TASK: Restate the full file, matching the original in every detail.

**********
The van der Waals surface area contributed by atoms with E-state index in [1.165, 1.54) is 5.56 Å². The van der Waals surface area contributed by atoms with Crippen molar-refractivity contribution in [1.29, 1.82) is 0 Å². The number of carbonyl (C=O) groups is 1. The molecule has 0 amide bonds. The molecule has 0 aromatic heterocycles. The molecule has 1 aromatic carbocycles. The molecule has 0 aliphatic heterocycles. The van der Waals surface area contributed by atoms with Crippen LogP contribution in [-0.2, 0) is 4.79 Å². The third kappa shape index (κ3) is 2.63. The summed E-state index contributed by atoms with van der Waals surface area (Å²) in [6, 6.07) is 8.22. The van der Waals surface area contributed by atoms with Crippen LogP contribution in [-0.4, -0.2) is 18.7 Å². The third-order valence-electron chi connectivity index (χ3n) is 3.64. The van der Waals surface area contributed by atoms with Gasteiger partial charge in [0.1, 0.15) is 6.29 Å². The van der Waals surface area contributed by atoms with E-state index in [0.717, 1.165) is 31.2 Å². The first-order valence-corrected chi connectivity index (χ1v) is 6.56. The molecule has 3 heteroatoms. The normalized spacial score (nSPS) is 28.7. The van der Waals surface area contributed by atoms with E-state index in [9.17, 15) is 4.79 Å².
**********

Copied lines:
The van der Waals surface area contributed by atoms with E-state index in [1.165, 1.54) is 5.56 Å². The van der Waals surface area contributed by atoms with Crippen molar-refractivity contribution in [1.29, 1.82) is 0 Å². The number of carbonyl (C=O) groups is 1. The molecule has 0 amide bonds. The molecule has 0 aromatic heterocycles. The molecule has 1 aromatic carbocycles. The molecule has 0 aliphatic heterocycles. The van der Waals surface area contributed by atoms with Crippen LogP contribution in [-0.2, 0) is 4.79 Å². The third kappa shape index (κ3) is 2.63. The summed E-state index contributed by atoms with van der Waals surface area (Å²) in [6, 6.07) is 8.22. The van der Waals surface area contributed by atoms with Crippen LogP contribution in [-0.4, -0.2) is 18.7 Å². The third-order valence-electron chi connectivity index (χ3n) is 3.64. The van der Waals surface area contributed by atoms with Gasteiger partial charge in [0.1, 0.15) is 6.29 Å². The van der Waals surface area contributed by atoms with E-state index in [0.717, 1.165) is 31.2 Å². The first-order valence-corrected chi connectivity index (χ1v) is 6.56. The molecule has 3 heteroatoms. The normalized spacial score (nSPS) is 28.7. The van der Waals surface area contributed by atoms with E-state index in [9.17, 15) is 4.79 Å².